Hanlon also shows how IMF "stabilization" policies are limiting the support other aid donors can provide. At IMF insistence, untied aid to the government in support of general expenditures (which, of course, are directed by the structural adjustment program) has been almost halved in percentage terms since 1994, and Hanlon describes the myriad of mechanisms donors use to develop projects outside of IMF scrutiny - repackaging general support as projects, for example, or working directly with provincial authorities, who this far are not subject to IMF scrutiny. These processes, Hanlon, argues, are expensive and wasteful.
This work will be much less controversial than Mozambique: Who Calls the Shots of 6 years ago. Although Hanlon has not abandoned other familiar targets like bilateral and multi-lateral aid donors, and NGOs, operating at cross-purposes with the Mozambican state and each other, and powerful and corrupt Mozambican `goats' who enrich themselves on the immiseration of the majority, his main goal is to force the IMF to renounce its obsession with wringing inflation out of the Mozambican economy, an obsession, Hanlon claims, which has taken on the character of religious dogma. He recommends that sympathizers with Mozambique's plight pressure the IMF governing structures to change their focus or leave altogether, using the arguments that present IMF policies are failing on their own terms and may force Mozambique back to war.
Much of Hanlon's analysis will not appear new to readers; it has appeared elsewhere in his own work and the works of others. However, the new research he brings forward detailing the IMF's policies and the programmes of other donors is valuable and extremely interesting for students of Mozambique (even those who accept little of his "line"). Insider information on the machinations of the World Bank and the IMF always make for scintillating reading, and their latest escapades in Mozambique would be the material of an old-fashioned farce, if they were not so tragic in their outcomes.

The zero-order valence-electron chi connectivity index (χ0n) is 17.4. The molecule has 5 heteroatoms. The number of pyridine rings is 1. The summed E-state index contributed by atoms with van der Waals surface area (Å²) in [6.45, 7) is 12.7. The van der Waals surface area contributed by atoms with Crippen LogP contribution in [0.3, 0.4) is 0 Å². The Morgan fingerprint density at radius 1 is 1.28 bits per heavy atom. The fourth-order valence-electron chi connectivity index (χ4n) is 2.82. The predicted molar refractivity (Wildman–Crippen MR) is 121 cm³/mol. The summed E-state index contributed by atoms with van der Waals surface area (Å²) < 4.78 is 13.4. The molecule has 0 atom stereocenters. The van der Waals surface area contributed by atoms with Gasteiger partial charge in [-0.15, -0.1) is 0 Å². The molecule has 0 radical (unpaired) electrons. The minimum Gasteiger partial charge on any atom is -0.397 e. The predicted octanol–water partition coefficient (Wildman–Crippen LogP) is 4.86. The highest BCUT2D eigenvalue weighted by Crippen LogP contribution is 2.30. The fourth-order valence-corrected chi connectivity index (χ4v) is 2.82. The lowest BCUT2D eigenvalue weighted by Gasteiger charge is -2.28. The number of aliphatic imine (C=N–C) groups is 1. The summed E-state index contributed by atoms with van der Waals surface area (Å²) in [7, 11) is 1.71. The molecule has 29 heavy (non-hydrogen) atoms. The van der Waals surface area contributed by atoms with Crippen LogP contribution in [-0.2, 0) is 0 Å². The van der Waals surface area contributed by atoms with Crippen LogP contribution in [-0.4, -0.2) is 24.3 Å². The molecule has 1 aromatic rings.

The book is structured into three sections. The first describes and analyses Mozambique's economy today, focussing in particular on the role of donors and the (national) state. In addition to sections on the Bretton Woods organizations, credit and recolonization, there are detailed discussions of the debate over cashew policy, road rehabilitation, and agricultural exports, all critical elements of the reconstruction process where the World Bank has had a hand (or a fist).
The second puts forward some rather treadworn alternative economic development ideas, including Hanlon's preferred economic programme of peasant-based development. Hanlon's alternative, while promising, does not receive the same attention to domestic social forces, the international economic environment, donors (surely likely to be an ongoing influence in Mozambique's immediate future), or even the emerging nature of the state that his trenchant critique of the IMF received. Thus the section remains rather underdeveloped, undoubtedly because Hanlon sees changes in the IMF's policies as the first and most critical step to addressing Mozambique's economic crisis. At the end of the final section, which looks to Mozambique's future, a more developed series of recommendations appears, and indeed forcing the IMF to change its line is the first priority. "Nothing is possible without a change in IMF policy," he argues.
The much touted "peace dividend," illusory everywhere since the end of the Cold War, certainly has been absent in Mozambique. Hanlon's goal in Peace Without Profit is to bring Mozambique at least one step closer to realizing such a "dividend" by exposing the ill-conceived policies of the IMF. Seen in these terms, the book is a welcome addition to the burgeoning debate on the nature of post-war Mozambique and current development prospects. The language is engaging and Hanlon makes economic concepts easy to understand. And witnessing Hanlon chastise that paragon of monetarism and neo-liberalism, the IMF, for being bad capitalists is well worth the admission price. But as SAR readers will know, the debate about Mozambique's future, even on the left, is enormously complex, and some of Hanlon's easy answers may be more limited in their impact, not to mention more difficult to carry through, than he suggests.